SBOMs are becoming critical for software supply chain security, but they're far from straightforward. Matt Toomey looks at the challenges you need to overcome in implementing SBOMs.
As we explained in a previous post, SBOMs (Software Bill of Materials): Why Do They Matter?, SBOMs are like ingredient labels for software. They list and track all the components, modules, and libraries that were used to build a piece of software, along with their dependency relationships. They include paid, owned and open source software components.
SBOMs are critical for ensuring transparency and security in software supply chains. Among other things, they enable organizations to quickly determine if software is impacted by a particular, identified vulnerability. SBOMs are now a requirement under the ISO standard for open-source software. And in May of 2021, President Biden signed an executive order mandating all software vendors to the US government must provide SBOMs for their software.
How Are SBOMs Used Today?
The first empirical study to interview and survey software bill of materials (SBOM) practitioners was released in February 2023. The aim of the report was to investigate how actual SBOM practitioners view the current state of SBOMs.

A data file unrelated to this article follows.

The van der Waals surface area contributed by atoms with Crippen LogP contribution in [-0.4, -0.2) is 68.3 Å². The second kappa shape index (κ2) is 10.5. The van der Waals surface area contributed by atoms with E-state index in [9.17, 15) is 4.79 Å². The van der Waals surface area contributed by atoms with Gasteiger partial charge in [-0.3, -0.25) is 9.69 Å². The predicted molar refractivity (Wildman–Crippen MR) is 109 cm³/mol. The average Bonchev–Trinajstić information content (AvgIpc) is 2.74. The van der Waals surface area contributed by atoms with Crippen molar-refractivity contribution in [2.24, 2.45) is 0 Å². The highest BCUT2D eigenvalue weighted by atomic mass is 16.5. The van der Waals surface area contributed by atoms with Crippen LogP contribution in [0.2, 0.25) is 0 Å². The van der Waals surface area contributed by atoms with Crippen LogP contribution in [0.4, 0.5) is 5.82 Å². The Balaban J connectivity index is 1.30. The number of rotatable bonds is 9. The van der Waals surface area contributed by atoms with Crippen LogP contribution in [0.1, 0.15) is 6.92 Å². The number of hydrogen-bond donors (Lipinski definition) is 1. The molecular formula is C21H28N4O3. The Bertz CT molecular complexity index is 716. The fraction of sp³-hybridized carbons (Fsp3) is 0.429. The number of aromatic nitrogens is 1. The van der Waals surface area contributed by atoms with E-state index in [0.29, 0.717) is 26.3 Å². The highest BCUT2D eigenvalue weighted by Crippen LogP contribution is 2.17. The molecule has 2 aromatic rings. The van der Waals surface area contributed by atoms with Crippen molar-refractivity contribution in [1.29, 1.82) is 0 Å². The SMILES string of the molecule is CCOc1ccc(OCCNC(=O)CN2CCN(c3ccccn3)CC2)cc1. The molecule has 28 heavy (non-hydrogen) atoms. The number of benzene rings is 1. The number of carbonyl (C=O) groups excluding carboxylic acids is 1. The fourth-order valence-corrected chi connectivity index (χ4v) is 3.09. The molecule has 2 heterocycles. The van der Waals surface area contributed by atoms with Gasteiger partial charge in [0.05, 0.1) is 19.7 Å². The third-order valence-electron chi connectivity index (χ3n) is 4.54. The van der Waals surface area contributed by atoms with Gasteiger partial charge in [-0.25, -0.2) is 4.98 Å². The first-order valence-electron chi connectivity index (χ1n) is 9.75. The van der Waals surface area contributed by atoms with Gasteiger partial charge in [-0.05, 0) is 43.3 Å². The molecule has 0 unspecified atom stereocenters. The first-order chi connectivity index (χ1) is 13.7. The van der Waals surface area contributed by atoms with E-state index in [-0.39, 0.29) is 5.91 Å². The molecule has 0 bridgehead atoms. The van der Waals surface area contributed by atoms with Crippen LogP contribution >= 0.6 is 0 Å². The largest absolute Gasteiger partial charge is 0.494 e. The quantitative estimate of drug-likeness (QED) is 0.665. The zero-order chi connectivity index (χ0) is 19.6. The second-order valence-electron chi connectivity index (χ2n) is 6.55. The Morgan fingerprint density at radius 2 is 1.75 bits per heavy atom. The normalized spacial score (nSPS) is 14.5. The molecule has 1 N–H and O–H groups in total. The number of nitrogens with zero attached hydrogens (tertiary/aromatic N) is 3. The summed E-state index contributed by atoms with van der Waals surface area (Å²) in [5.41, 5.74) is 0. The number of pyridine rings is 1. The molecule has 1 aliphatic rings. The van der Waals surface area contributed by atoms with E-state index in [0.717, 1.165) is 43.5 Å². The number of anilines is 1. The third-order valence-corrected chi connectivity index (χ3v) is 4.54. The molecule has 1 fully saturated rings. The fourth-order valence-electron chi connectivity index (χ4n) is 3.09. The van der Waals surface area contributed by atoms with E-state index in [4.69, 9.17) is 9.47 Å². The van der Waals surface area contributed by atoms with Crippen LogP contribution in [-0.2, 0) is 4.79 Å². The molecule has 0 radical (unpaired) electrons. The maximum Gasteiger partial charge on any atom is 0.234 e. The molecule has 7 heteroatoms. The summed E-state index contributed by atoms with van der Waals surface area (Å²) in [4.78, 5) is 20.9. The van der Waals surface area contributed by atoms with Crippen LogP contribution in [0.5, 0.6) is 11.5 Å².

The researchers applied a mixed qualitative and quantitative methodology, gathering data from 17 interviewees and 65 survey respondents in 15 countries across five continents. While the vast majority of organizations understand the importance of SBOMs, there remain many challenges in adopting and implementing SBOMs as a standard practice.
Here are five key findings from the study:
1. SBOM Adoption Is Still Lagging
A significant amount of widely used software – especially open source software – still has no associated software bill of materials (SBOM).
83% of respondents agreed with the following statement:
"Most existing third-party software or components, either open source or proprietary, are not equipped with SBOMs."
Similarly, 87% of respondents agreed with the statement:
"SBOMs are not generated for all software, even inside a software vendor organization."
The researchers speculate that the lack of SBOMs for open source software may create the impression among software vendors that SBOM adoption is not yet an industry standard, and therefore not critical. Respondents voiced concerns, with 80% viewing limited SBOM adoption as "the most fundamental and imminent concern."